The image-builder workflows each contain two Flexiflow Stages that will allow the operator to dynamically inject Tasks in to the workflow. These tasks have access to the final installed filesystem via the chroot environment. Tasks can install, customize, or alter the final image for your needs.

The Tasks can be added prior to the image-builder-linux Stage which performs package/repo management functions, system update, etc. and after the image-builder-linux Stage, but before the image-builder-capture Stage. The first flexiflow injection lets the operator add customizations to the base OS, prior to administrative and cleanup tasks, while the second, allows for post-cleanup tasks for any additional final cleanup, or Image personalization customizations desired.

To utilize the Flexiflow stages, your target machine you are building your images on must have the Parameter(s) image-builder/pre-builder-flexiflow and/or the image-builder/post-builder-flexiflow on it. Each is an array list of strings that should reference Task name(s) to add, in order.

These tasks will be injected dynamically in to the Workflow to allow customization, at the Pre or Post stage - depending on which Param values you set.

An example of adding repositories that are not part of the base installer definitions, installing packages, and then subsequently removing the repository definitioin might look something like the following:

  - my-repository-add
  - my-install-my-packages
  - my-repository-remove
  - my-add-etc-issue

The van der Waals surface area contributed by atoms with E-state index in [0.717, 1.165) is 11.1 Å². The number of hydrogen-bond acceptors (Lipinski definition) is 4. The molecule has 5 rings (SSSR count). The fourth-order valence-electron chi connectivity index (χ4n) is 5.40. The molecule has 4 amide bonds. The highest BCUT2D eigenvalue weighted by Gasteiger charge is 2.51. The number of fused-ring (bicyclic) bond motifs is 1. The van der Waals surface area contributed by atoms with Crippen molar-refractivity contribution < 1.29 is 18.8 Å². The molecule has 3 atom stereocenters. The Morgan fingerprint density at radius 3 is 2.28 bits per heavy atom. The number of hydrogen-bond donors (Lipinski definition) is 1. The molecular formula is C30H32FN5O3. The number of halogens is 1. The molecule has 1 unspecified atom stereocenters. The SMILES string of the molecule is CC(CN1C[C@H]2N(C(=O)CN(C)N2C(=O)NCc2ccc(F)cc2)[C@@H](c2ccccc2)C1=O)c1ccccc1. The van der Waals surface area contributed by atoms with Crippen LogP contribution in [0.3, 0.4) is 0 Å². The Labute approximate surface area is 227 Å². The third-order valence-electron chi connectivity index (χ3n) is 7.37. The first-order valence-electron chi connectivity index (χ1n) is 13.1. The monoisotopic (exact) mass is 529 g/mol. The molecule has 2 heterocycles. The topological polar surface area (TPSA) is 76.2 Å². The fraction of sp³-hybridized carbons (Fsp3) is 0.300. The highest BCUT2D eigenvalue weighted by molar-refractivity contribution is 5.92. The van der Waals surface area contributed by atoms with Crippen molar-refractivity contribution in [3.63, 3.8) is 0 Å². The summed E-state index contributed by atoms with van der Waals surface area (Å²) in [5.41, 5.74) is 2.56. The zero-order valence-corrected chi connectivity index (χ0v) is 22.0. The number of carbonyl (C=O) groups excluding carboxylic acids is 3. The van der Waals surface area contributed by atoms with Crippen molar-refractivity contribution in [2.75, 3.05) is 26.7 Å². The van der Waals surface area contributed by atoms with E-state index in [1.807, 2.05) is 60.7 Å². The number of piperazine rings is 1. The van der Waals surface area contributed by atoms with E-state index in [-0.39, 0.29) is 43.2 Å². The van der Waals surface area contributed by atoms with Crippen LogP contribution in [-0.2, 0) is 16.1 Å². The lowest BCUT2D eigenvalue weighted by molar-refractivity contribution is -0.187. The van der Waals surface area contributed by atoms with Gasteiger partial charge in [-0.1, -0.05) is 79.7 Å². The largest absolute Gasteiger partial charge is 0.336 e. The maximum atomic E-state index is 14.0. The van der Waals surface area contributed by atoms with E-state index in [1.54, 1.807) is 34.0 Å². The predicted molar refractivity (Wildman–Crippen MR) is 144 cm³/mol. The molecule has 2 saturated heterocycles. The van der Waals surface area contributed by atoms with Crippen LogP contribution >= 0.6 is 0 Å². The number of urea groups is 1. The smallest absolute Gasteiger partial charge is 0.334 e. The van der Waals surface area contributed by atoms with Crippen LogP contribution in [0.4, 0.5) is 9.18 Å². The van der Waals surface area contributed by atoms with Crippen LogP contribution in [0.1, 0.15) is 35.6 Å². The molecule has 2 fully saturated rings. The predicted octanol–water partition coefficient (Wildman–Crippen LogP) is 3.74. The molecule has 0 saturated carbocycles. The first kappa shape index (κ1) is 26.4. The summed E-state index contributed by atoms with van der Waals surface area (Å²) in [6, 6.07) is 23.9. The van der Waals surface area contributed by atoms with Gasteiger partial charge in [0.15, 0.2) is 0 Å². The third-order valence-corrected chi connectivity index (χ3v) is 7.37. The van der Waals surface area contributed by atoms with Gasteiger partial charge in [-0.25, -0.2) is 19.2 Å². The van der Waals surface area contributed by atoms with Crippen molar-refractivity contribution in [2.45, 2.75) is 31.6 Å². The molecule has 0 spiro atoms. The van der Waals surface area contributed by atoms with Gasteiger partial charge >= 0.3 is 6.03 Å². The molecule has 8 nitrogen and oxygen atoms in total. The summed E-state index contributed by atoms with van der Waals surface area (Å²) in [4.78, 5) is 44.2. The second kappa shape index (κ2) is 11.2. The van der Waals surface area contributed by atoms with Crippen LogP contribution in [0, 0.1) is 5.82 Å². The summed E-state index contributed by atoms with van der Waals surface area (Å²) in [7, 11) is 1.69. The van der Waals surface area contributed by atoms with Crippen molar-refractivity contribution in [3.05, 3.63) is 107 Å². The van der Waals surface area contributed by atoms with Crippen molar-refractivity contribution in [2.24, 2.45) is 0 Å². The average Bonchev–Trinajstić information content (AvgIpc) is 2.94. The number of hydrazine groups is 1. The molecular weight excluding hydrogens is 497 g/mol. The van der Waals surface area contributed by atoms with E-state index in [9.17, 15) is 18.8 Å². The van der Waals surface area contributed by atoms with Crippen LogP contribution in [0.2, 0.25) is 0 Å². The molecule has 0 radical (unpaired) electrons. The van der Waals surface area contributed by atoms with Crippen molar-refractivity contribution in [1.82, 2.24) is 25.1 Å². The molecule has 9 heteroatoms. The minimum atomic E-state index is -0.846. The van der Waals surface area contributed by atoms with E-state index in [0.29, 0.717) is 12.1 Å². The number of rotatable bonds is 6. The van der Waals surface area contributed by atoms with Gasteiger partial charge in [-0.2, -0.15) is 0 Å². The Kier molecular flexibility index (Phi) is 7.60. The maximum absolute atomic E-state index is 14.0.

In our theoretical example above, we have 3 tasks that will be injected in the Pre stage. The first should add a new repository to the installed system (for example EPEL). The second would install some packages that are contained in the example repository. The third then removes the example repository from the sysmem - so the final installed system is in a clean state without those repos.

After the image-builder-linux Stage/Tasks run, then the Post tasks will be injected. In this case my-add-etc-issue. In this hypothetical task, the operator could add a signature to the end of /etc/issue to identify the image build uniquely to your organization.


The above tasks are examples, and do not actually exist, the operator would have to create them as a part of a content pack or individual objects added on to the DRP Endpoint.

Tutorial Videos

The following tutorial videos have been made that outline and show the use of this content pack in conjunction with the image-deploy plugin.